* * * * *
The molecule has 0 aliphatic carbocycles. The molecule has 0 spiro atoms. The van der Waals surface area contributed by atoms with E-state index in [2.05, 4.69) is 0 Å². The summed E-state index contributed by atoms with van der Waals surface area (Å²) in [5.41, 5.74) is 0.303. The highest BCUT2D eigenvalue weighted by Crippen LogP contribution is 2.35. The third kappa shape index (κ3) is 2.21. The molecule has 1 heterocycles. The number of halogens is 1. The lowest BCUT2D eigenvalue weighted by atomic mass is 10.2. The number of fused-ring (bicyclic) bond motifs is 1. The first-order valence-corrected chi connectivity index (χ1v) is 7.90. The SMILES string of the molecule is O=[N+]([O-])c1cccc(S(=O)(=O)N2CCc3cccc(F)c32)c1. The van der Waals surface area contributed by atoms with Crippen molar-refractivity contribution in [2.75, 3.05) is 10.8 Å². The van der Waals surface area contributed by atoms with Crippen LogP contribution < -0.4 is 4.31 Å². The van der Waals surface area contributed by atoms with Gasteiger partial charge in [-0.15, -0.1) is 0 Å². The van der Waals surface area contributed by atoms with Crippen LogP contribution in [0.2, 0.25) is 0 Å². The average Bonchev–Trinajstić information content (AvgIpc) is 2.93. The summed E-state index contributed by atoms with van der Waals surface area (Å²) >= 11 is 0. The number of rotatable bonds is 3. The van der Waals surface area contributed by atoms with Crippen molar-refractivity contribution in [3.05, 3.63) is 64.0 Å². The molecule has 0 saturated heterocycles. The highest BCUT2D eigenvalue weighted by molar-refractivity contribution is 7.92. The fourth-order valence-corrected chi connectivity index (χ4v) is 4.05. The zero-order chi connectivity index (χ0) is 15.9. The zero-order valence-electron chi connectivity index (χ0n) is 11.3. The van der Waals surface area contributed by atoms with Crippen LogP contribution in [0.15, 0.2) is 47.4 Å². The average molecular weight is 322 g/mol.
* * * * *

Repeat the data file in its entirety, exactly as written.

The molecule has 0 aliphatic carbocycles. The molecule has 0 spiro atoms. The van der Waals surface area contributed by atoms with E-state index in [2.05, 4.69) is 0 Å². The summed E-state index contributed by atoms with van der Waals surface area (Å²) in [5.41, 5.74) is 0.303. The highest BCUT2D eigenvalue weighted by Crippen LogP contribution is 2.35. The third kappa shape index (κ3) is 2.21. The molecule has 1 heterocycles. The number of halogens is 1. The lowest BCUT2D eigenvalue weighted by atomic mass is 10.2. The number of fused-ring (bicyclic) bond motifs is 1. The first-order valence-corrected chi connectivity index (χ1v) is 7.90. The SMILES string of the molecule is O=[N+]([O-])c1cccc(S(=O)(=O)N2CCc3cccc(F)c32)c1. The van der Waals surface area contributed by atoms with Crippen molar-refractivity contribution in [2.75, 3.05) is 10.8 Å². The van der Waals surface area contributed by atoms with Crippen LogP contribution < -0.4 is 4.31 Å². The van der Waals surface area contributed by atoms with Gasteiger partial charge in [-0.15, -0.1) is 0 Å². The van der Waals surface area contributed by atoms with Crippen LogP contribution in [0.2, 0.25) is 0 Å². The average Bonchev–Trinajstić information content (AvgIpc) is 2.93. The summed E-state index contributed by atoms with van der Waals surface area (Å²) >= 11 is 0. The number of rotatable bonds is 3. The van der Waals surface area contributed by atoms with Crippen molar-refractivity contribution in [3.05, 3.63) is 64.0 Å². The molecule has 0 saturated heterocycles. The highest BCUT2D eigenvalue weighted by molar-refractivity contribution is 7.92. The fourth-order valence-corrected chi connectivity index (χ4v) is 4.05. The zero-order chi connectivity index (χ0) is 15.9. The zero-order valence-electron chi connectivity index (χ0n) is 11.3. The van der Waals surface area contributed by atoms with Crippen LogP contribution in [0.15, 0.2) is 47.4 Å². The average molecular weight is 322 g/mol.